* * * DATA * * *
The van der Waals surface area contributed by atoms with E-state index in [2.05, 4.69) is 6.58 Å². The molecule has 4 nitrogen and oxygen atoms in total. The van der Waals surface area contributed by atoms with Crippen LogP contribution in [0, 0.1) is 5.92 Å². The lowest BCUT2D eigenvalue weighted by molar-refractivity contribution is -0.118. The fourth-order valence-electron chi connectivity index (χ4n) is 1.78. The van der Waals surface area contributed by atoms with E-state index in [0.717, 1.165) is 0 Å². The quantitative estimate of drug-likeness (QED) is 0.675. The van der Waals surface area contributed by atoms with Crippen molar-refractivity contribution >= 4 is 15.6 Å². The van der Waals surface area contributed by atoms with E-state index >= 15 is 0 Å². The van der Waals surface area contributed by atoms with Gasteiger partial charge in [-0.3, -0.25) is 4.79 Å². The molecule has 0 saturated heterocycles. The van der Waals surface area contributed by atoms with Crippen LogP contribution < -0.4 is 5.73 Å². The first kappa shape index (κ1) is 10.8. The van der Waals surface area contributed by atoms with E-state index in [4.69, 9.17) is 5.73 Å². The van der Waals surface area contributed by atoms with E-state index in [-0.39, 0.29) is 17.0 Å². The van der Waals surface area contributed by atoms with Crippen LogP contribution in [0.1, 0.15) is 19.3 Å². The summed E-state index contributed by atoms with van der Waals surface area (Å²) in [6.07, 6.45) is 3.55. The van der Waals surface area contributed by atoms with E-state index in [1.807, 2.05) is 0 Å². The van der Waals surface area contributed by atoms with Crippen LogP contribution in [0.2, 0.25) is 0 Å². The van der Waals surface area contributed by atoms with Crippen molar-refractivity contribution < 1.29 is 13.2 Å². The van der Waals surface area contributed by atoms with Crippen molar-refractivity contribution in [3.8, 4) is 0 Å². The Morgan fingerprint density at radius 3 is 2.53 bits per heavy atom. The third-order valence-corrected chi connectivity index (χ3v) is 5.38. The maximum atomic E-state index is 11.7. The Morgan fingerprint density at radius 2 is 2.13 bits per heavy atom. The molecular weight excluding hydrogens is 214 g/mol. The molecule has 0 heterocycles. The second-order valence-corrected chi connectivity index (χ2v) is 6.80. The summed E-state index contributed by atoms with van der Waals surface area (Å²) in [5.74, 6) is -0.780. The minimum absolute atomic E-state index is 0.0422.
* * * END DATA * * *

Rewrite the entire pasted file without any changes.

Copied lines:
The van der Waals surface area contributed by atoms with E-state index in [2.05, 4.69) is 6.58 Å². The molecule has 4 nitrogen and oxygen atoms in total. The van der Waals surface area contributed by atoms with Crippen LogP contribution in [0, 0.1) is 5.92 Å². The lowest BCUT2D eigenvalue weighted by molar-refractivity contribution is -0.118. The fourth-order valence-electron chi connectivity index (χ4n) is 1.78. The van der Waals surface area contributed by atoms with E-state index in [0.717, 1.165) is 0 Å². The quantitative estimate of drug-likeness (QED) is 0.675. The van der Waals surface area contributed by atoms with Crippen molar-refractivity contribution >= 4 is 15.6 Å². The van der Waals surface area contributed by atoms with E-state index >= 15 is 0 Å². The van der Waals surface area contributed by atoms with Gasteiger partial charge in [-0.3, -0.25) is 4.79 Å². The molecule has 0 saturated heterocycles. The van der Waals surface area contributed by atoms with Crippen LogP contribution < -0.4 is 5.73 Å². The first kappa shape index (κ1) is 10.8. The van der Waals surface area contributed by atoms with E-state index in [4.69, 9.17) is 5.73 Å². The van der Waals surface area contributed by atoms with E-state index in [-0.39, 0.29) is 17.0 Å². The van der Waals surface area contributed by atoms with Crippen LogP contribution in [0.1, 0.15) is 19.3 Å². The summed E-state index contributed by atoms with van der Waals surface area (Å²) in [6.07, 6.45) is 3.55. The van der Waals surface area contributed by atoms with E-state index in [1.807, 2.05) is 0 Å². The van der Waals surface area contributed by atoms with Crippen LogP contribution in [0.2, 0.25) is 0 Å². The van der Waals surface area contributed by atoms with Crippen molar-refractivity contribution < 1.29 is 13.2 Å². The van der Waals surface area contributed by atoms with Crippen molar-refractivity contribution in [3.8, 4) is 0 Å². The Morgan fingerprint density at radius 3 is 2.53 bits per heavy atom. The third-order valence-corrected chi connectivity index (χ3v) is 5.38. The maximum atomic E-state index is 11.7. The Morgan fingerprint density at radius 2 is 2.13 bits per heavy atom. The molecular weight excluding hydrogens is 214 g/mol. The molecule has 0 heterocycles. The second-order valence-corrected chi connectivity index (χ2v) is 6.80. The summed E-state index contributed by atoms with van der Waals surface area (Å²) in [5.74, 6) is -0.780. The minimum absolute atomic E-state index is 0.0422.